The look of the exhibition is inspired from the Marvel Cinematic Universe, with a mirrored room inspired by the visuals of Doctor Strange and a recreation of Tony Stark’s lab as it appeared in the Iron Man films, stocked with multiple versions of Iron Man’s armour. There is also an interactive augmented reality experience that allows visitors to control a virtual Iron Man suit and test its capabilities. Reviewing the show at its debut in Seattle in 2018, the online journal, Ars Technica, said that it offers “two things at the same time: a shameless advertisement for Marvel Studios’ film and TV output; and a must-see dive into some of the rarest, decades-old Marvel material imaginable.”
March 17 is St Patrick’s Day, traditionally a day of parades, beer and all things green. However, many states are cancelling the street parades on account of the imminent threat of the coronavirus. Chicago dyes the city’s river green every year on this day. But the mayor, JB Pritzker, is considering pulling the plug on celebrations. “My own view... is I want to keep people safe, and I think we’ve got to follow the guidance that medical experts give us,” he said at a news conference. “The [CDC] is talking about avoiding mass gatherings. They aren’t giving a number to what is a ‘mass gathering,’ and I think that’s not helpful...”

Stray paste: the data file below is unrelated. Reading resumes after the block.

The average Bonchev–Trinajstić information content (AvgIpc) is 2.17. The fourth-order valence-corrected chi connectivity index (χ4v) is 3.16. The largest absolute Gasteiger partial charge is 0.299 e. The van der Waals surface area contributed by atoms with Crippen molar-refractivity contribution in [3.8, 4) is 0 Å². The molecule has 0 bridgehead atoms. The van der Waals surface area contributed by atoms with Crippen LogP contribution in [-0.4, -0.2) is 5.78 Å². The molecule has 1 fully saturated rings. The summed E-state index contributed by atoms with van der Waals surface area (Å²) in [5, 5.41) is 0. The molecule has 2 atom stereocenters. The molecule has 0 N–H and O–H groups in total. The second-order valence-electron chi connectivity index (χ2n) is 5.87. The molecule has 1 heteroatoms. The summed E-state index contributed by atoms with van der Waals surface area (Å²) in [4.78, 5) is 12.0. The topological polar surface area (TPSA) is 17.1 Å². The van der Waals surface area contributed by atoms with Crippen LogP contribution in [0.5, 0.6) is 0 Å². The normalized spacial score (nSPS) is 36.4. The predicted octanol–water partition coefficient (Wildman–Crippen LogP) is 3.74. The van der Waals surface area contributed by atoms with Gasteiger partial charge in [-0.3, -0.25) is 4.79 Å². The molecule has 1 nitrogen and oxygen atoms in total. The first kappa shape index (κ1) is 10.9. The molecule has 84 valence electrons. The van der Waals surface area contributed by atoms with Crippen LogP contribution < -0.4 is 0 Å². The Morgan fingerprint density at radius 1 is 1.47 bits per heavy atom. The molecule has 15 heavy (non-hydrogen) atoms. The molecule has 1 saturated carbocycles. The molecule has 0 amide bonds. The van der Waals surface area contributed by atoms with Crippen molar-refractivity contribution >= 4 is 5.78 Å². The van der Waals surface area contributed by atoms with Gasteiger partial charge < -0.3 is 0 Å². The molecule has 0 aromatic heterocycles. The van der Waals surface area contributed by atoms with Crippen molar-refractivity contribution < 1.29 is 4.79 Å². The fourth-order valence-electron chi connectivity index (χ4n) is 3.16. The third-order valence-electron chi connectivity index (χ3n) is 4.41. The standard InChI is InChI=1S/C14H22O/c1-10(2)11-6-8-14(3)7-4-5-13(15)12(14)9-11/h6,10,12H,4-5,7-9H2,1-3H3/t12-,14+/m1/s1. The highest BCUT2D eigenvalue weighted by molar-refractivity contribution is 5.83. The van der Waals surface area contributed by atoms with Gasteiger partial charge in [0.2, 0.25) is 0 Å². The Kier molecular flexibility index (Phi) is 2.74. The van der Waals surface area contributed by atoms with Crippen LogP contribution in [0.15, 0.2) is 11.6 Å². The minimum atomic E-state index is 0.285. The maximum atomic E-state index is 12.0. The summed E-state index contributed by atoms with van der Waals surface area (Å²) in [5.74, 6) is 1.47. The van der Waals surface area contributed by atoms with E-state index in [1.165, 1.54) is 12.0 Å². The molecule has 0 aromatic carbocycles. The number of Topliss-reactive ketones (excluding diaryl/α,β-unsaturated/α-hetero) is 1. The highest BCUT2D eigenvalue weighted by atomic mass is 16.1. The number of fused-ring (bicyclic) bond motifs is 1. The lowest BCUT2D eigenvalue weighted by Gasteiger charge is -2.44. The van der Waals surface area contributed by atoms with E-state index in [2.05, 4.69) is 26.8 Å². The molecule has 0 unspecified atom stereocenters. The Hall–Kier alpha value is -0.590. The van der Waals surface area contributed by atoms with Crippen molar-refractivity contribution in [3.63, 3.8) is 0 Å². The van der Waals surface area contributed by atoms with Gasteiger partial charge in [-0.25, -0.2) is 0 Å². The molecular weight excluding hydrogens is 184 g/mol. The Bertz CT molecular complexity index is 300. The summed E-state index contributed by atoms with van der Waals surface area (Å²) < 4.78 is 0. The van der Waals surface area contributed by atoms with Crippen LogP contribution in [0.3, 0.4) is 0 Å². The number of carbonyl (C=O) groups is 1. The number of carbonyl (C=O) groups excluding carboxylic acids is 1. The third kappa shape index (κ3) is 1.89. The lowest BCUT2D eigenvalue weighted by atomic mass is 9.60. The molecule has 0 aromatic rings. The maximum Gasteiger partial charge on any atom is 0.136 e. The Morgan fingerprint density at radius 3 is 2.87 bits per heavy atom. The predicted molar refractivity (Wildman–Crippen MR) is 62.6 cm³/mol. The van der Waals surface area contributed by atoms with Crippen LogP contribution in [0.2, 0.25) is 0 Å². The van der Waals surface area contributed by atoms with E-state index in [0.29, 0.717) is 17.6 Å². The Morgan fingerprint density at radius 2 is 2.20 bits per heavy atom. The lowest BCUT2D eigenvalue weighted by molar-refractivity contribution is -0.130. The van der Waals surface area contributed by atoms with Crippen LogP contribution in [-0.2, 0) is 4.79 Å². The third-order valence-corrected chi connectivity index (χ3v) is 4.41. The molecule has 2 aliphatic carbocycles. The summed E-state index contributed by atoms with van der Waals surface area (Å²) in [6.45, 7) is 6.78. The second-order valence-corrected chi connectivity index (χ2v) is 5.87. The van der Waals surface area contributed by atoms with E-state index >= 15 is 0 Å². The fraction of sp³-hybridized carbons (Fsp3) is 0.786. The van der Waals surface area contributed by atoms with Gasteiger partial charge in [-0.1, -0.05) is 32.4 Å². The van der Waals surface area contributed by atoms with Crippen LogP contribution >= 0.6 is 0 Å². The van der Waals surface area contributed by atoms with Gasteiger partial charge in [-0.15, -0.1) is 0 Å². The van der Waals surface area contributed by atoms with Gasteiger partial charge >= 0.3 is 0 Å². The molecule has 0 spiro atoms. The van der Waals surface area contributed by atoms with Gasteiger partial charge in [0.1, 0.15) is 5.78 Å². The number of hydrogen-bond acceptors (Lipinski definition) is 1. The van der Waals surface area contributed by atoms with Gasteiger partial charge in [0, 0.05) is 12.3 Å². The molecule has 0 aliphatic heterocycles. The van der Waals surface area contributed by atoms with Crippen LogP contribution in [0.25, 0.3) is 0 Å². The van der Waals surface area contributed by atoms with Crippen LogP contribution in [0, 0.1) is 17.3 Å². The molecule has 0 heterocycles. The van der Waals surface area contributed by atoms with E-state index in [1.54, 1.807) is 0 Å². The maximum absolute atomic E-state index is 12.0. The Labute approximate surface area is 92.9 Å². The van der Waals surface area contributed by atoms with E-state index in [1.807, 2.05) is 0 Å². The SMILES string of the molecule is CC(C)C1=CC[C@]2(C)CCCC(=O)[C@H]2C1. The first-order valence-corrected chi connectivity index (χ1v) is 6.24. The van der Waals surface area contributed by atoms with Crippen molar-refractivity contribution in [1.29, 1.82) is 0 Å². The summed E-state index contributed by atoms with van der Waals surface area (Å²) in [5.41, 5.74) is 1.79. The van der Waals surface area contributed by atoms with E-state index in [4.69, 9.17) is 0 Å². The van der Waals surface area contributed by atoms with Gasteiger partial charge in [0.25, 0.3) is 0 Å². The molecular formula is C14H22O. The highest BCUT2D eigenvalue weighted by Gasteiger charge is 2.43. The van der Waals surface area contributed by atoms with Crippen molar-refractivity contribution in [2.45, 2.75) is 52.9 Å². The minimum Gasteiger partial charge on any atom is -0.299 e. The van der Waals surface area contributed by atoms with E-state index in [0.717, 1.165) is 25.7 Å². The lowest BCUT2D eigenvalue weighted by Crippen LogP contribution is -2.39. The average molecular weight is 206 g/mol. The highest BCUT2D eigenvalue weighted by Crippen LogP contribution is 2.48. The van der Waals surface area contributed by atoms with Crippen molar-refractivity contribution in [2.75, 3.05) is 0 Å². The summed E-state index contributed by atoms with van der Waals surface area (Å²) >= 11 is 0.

In Philadelphia, the St Patrick’s Day parade was scheduled for tomorrow. It typically includes about 20,000 participants and can draw up to 1,00,000 spectators. First organized in 1771, the parade is the second oldest St Patrick’s Day celebration in the country. This year marks its 250th anniversary. However, they recently announced that they will move forward with cancellation. Ironically, their website lists two rules: “Rule 1: THE PARADE IS ON EVERY YEAR, LIQUID SUNSHINE OR SHINE ! IT DOES NOT GET CANCELLED. Rule 2: If we have confused you, see Rule 1.” Pittsburgh, too, has decided not to proceed with the celebrations and parade. St Patrick’s Day would have been equivalent to almost one full month of business for Irish pubs in the city.
There is a new kind of way to tour an art museum. The ‘Unhung Heroes of the Metropolitan’ tour, led by Professor Andrew Lear, kicks off today. It is a two-hour exploration of the male genital organ depicted in the museum’s paintings and sculptures. As the name indicates, it’s not about the well endowed, but why so many penises in classical art — from the Ancient Greeks through the Renaissance and beyond — are of much smaller size than real life. Lear will guide curious visitors to pieces of art like Rodin’s Age of Bronze and a Golden Age Dutch painting, Ter Borsch, Woman Playing the Theobro-Lute and a Cavalier. Lear will attempt to answer questions about why the privates depicted are often smaller-than-life and why some artworks just do not have them at all.
If Manhattan is too loud for you, you are in for a surprise. Brooklyn is the noisiest borough in New York with 311 noise complaints in the entire city. A study by propertyclub.nyc looked at the number of noise complaints filed from January 2019 through February 2020. Brooklyn had 73,744, which is significantly higher than any other borough. Unsurprisingly, Staten Island was the quietest with just 8,040. ‘Loud music/party’ was the most popular reason for these complaints in Brooklyn.